Myths & Realities

The Film

An aerial view of the rooftops and streets of Kamthipura, Bombay, India

Girls and women stand on the curb of a litter-strewn street in Kamthipura

Right: A small child stands in “the cages” behind a heavy iron gate in an alley in Kamthipura.

According to the United Nations, thousands of women and children throughout the world disappear each day to be sold into sexual slavery. Many of these are Nepalese girls who are abducted, often by someone they trust, and sold into sexual servitude in Kamthipura, a nightmarish red-light district in Bombay, India. Known as “the cages,” Kamthipura holds more than 200,000 young women and children in captivity, and for the majority of those who are brought here, it is also a death sentence.

A headshot of Gina smiling at the camera, wearing braids and a white beaded necklace.

The first night they forced me to have sex. When I refused, they held me down, beat me and raped me. I was seven years old.
						—Gina, trafficking survivor and AIDS victim

In Bombay alone, 90 new cases of HIV infection are reported every hour, and the victims are getting younger: two decades ago, most women in India’s brothels were in their twenties or thirties. Today, the average age is 14. Narrated by Academy Award-winning actor Tim Robbins, THE DAY MY GOD DIED puts a human face on these abstract numbers as it recounts the stories of several Nepalese girls who were forced into the international child sex trade.

THE DAY MY GOD DIED lifts the veil of secrecy on child sex trafficking using footage from the brothels captured with spy camera technology. The film tells the stories of Gina, sold into sexual slavery at age seven, raped by 14 men and beaten with sticks and aluminum rods; Anita, lured by a friend, then drugged and sold to a brothel at age 12, where she was beaten and threatened with being buried alive; Maili, trafficked at age 19 along with her infant daughter who was seized and used as "insurance" to keep Maili from fleeing; and Jyoti, sold at age 12, raped, choked and forced to drink alcohol to break down her resistance.

The child sex trade is a highly organized syndicate that rivals the drug trade in profitability. The industry has formed a pipeline, which starts in the villages of Nepal and feeds a continuous supply of girls to the urban brothels. Recruiters capture them, smugglers transport them, brothel owners enslave them, corrupt police betray them and men rape and infect them. Every person in the chain profits except for the girls, who pay the price with their lives: 80 percent become infected with HIV.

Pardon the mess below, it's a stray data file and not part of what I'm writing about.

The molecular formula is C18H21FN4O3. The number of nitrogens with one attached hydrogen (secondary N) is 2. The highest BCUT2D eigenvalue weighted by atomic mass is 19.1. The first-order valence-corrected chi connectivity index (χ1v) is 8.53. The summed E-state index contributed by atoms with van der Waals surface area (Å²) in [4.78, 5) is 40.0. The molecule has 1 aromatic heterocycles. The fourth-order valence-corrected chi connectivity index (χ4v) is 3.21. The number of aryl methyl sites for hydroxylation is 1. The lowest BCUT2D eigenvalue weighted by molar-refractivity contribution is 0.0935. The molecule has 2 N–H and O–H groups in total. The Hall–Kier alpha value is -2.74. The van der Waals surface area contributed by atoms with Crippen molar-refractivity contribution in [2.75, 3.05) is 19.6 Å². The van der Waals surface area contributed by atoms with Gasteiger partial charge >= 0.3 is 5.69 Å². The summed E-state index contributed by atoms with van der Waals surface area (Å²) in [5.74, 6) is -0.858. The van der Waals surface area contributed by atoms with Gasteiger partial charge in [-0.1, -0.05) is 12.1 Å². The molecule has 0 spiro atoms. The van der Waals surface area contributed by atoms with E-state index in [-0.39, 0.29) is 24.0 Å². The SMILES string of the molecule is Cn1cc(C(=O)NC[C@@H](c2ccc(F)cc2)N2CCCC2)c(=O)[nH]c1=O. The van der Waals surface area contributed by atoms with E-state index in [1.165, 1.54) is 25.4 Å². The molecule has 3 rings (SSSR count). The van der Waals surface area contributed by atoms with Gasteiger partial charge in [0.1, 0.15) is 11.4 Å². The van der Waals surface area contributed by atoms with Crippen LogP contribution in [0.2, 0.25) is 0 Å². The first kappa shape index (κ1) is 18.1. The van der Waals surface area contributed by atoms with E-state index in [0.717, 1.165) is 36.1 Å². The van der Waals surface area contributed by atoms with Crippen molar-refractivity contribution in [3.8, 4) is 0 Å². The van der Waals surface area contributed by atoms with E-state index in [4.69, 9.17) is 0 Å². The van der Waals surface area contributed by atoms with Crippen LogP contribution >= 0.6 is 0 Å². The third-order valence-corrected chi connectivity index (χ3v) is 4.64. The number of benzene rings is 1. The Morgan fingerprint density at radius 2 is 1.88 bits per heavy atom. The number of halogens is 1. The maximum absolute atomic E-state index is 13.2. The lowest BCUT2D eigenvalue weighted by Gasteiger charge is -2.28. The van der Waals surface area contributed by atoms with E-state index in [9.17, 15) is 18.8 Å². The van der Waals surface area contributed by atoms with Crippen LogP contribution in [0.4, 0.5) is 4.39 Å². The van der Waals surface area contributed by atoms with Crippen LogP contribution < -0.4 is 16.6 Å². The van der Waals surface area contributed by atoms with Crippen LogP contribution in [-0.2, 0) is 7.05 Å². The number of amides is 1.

...the girls are powerless to insist that men wear condoms, they suffer an 80 percent HIV/AIDS rate

Gary Haugen of the International Justice Mission stands with two young girls at the entrance to a blue building.
Gary Haugen of the International Justice Mission and Jyoti, a trafficking survivor, on a brothel rescue

A group of rescued girls sit and talk in a circle at a shelter.
Anuradha Koirala with the children at Maiti Nepal in Kathmandu

Harleen Walia smiles and stands arm in arm with three girls at a rescue and rehabilitation center, one of them playfully holds her chin.
Harleen Walia (center) at the Sanlaap shelter in Calcutta

But as THE DAY MY GOD DIED also shows, there is a growing movement from both within and outside of the brothels to put an end to this insidious crime. The film introduces some of the heroes of the movement to abolish child sex slavery, including Gary Haugen of the International Justice Mission, Harleen Walia of Sanlaap and Anuradha Koirala, the founder of Maiti Nepal. Each of these crusaders has risked his or her life to save girls and dismantle the web that enslaves them. The film documents one alliance with local officials, showing footage of a raid that exposed a system of secret passageways used to hide the girls. Seven girls were liberated in this raid, and the two brothel owners that are now in jail awaiting trial may be among the first abusers in Bombay to be sentenced for this crime.

Some of the rescued girls are lucky enough to find shelter at Maiti Nepal, a healing center where they learn skills and participate in arts programs that rebuild their spirits. A hospice has been established where AIDS-infected girls can die with dignity. These non-profit centers are under-funded and dwarfed by the size of the child sex trafficking trade. But this small group of heroes continues to fight for one life at a time. Some of the most courageous advocates are former sex slaves who risk their lives to save other girls. These victims have emerged to form their own underground railway to move sex slaves to freedom.

This heart-wrenching documentary provides a glimpse into the corruption and evil behind the curtain of the global sex industry, a world seldom seen by outsiders. But it is also a reminder that of the over one million women and girls who are sold, transported and forced into sexual slavery each year, 50,000 are in the United States. THE DAY MY GOD DIED exposes crimes that not only occur far away, but also far closer to home than we may have imagined.

Learn more about those working to end sex trafficking >>


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